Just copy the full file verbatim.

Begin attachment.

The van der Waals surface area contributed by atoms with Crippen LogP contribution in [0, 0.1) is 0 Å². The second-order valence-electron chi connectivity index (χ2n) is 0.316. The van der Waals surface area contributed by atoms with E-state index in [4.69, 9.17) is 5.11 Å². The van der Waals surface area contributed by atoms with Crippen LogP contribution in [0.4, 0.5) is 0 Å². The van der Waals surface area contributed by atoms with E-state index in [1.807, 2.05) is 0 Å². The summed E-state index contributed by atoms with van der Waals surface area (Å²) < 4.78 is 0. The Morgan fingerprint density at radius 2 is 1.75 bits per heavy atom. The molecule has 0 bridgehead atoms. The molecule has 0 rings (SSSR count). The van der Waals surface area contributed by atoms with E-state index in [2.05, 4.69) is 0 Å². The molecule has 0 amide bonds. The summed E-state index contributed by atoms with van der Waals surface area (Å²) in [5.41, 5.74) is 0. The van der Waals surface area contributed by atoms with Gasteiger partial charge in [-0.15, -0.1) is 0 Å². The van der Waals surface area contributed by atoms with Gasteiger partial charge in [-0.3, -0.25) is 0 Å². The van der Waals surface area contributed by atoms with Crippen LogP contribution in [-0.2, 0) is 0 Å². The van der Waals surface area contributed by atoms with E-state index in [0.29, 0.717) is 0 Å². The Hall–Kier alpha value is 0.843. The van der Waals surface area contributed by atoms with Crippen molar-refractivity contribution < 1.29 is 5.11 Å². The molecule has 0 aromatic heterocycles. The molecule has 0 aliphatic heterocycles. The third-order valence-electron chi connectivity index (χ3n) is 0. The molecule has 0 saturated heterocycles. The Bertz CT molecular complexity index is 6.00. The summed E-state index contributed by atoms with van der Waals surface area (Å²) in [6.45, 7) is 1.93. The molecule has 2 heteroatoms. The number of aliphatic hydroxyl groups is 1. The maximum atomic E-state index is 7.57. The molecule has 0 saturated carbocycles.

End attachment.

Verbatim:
The van der Waals surface area contributed by atoms with Crippen LogP contribution in [0, 0.1) is 0 Å². The second-order valence-electron chi connectivity index (χ2n) is 0.316. The van der Waals surface area contributed by atoms with E-state index in [4.69, 9.17) is 5.11 Å². The van der Waals surface area contributed by atoms with Crippen LogP contribution in [0.4, 0.5) is 0 Å². The van der Waals surface area contributed by atoms with E-state index in [1.807, 2.05) is 0 Å². The summed E-state index contributed by atoms with van der Waals surface area (Å²) < 4.78 is 0. The Morgan fingerprint density at radius 2 is 1.75 bits per heavy atom. The molecule has 0 bridgehead atoms. The molecule has 0 rings (SSSR count). The van der Waals surface area contributed by atoms with E-state index in [2.05, 4.69) is 0 Å². The molecule has 0 amide bonds. The summed E-state index contributed by atoms with van der Waals surface area (Å²) in [5.41, 5.74) is 0. The van der Waals surface area contributed by atoms with Gasteiger partial charge in [-0.15, -0.1) is 0 Å². The van der Waals surface area contributed by atoms with Gasteiger partial charge in [-0.3, -0.25) is 0 Å². The van der Waals surface area contributed by atoms with Crippen LogP contribution in [-0.2, 0) is 0 Å². The van der Waals surface area contributed by atoms with E-state index in [0.29, 0.717) is 0 Å². The Hall–Kier alpha value is 0.843. The van der Waals surface area contributed by atoms with Crippen molar-refractivity contribution < 1.29 is 5.11 Å². The molecule has 0 aromatic heterocycles. The molecule has 0 aliphatic heterocycles. The third-order valence-electron chi connectivity index (χ3n) is 0. The molecule has 0 saturated heterocycles. The Bertz CT molecular complexity index is 6.00. The summed E-state index contributed by atoms with van der Waals surface area (Å²) in [6.45, 7) is 1.93. The molecule has 2 heteroatoms. The number of aliphatic hydroxyl groups is 1. The maximum atomic E-state index is 7.57. The molecule has 0 saturated carbocycles.